Wednesday's Videocast:

Multi-Objective Optimization Technology to Address Options for Flexible, Customer Centric Supply Chains

How to Leverage Network Design and Sourcing to Create the Ideal Value Chain for your Customers, Partners, and Organizations

Featuring Dr. Michael S. Watson, Ph.D., Optimization & Supply Chain Team Lead


Featuring Gartner's Dwight Klappich
on 2011 TMS Magic Quadrant, RFID, Ocean Rates, plus the Supply Chain Week in Numbers


Tuesday, Nov. 15, 2011

Wednesday, Nov. 16, 2011


More this week of the several dozens letters on Gilmore's piece on Amazon's DC  Conditions.

You will see few selected below.


Just a few quick letters, courtesy from our partners at RetailWire, on our recent piece on accusations of poor working conditons at an DC.

Feedback of the Week: On Amazon DC Conditions:


After many dealings with Amazon, this is a difficult article to believe...although it may indeed be true; the actual question is how much of the "hearsay" is valid and how much is subjective? Many of the quotes are very dubious about the true importance here; Amazon is already reacting and putting A/C in their warehouse. Whether these efforts are sufficient is another story.

As a manufacturing president, who has installed A/C to keep the entire warehouse cool, determining effectiveness and employee comfort are often 2 different sides of the same coin. DCs are often in poor condition regarding temperature, but this is not unexpected when working in a DC compared to an office or another environment. Perhaps the true measure of this would have been to include interviews with the A/C companies who installed the units to get their perception on the units installed in these warehouses compared to other warehouses they have done over the years. Hmmmm....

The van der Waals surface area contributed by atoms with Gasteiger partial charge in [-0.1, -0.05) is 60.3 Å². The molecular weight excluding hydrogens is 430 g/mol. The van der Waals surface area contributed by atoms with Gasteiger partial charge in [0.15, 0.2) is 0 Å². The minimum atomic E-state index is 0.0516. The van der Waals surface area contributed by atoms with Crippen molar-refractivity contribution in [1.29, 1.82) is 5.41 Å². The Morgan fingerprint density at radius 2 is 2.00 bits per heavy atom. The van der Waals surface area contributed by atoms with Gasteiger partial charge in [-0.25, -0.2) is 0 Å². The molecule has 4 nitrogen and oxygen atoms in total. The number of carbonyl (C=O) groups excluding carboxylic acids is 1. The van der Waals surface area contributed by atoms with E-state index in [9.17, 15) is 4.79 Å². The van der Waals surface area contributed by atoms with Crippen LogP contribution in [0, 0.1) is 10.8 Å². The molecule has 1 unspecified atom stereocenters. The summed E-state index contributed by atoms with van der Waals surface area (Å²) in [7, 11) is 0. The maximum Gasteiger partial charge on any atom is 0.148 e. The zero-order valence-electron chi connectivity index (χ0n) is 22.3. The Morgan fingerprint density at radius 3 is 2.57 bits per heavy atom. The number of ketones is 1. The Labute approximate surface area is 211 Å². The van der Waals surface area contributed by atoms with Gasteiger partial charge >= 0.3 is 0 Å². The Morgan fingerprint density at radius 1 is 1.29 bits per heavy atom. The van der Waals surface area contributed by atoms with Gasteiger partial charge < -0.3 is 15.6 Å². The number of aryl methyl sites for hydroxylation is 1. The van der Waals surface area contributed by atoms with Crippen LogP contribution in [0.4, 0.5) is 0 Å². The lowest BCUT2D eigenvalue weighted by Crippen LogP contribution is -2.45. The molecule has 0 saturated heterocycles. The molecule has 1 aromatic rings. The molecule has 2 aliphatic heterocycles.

Kai Clarke


Miraclebeam Products, Inc.



More on Amazon.con DC Conditions:


DCs are a rough work environment. Anyone who thinks that it's easy in a DC isn't working in a busy and efficient DC. As for the heat, etc, it looks like Amazon is taking the steps necessary to fix the problem but I don't agree with the hiring of temps. While they may save money in the short term, Amazon has go to know that it is costing them to hire, train, fire and rehire, and retrain temps. Plus I question the overall quality of work and commitment by temps.

Doron Levy


comma Working in a DC is not an easy job to begin with. In this case, I am led to wonder what took so long for it to surface if paramedics had previously had to bring people out in wheelchairs. It appears Amazon got caught with their best face reddened. I also think this will pass quickly. Amazon has too good a name to allow it to linger. They will make the needed changes.

Ed Rosenbaum


The Customer Service Rainmaker

comma Without a thorough, impartial investigation, it's hard to know what really went on there. If this was a union shop, it's hard to believe this was as bad as it says, unless the union steward was being paid off by management. But it's hard work, as Doron said. When I was a kid I worked in a retailer DC that was roughly as described here. If the union steward didn't like you, you got a "mule job" that was so hard it was designed to break you. Never can forget the day a guy dropped dead and a boss came over, covered the guy with a big cardboard box, and told us to stop looking and get back to work. Not making that one up, folks.

Warren Thayer


I am not defending Amazon, but are the work conditions any different than the factories across the country? (Or maybe I should say those that remain.) I commend Amazon for adding the AC units.

To me the bigger issue is the use of temporary employees. I can understand that in December, but in the summer? Come on Amazon, I know you don't want to charge state sales tax, but you can at least do a better a job of contributing to the state and local economy!

Doug Fleener




Q: About what percent of physical goods consumed in the US are manufactured here?

A: Amazingly, the current total is still about 75%, according to government statistics.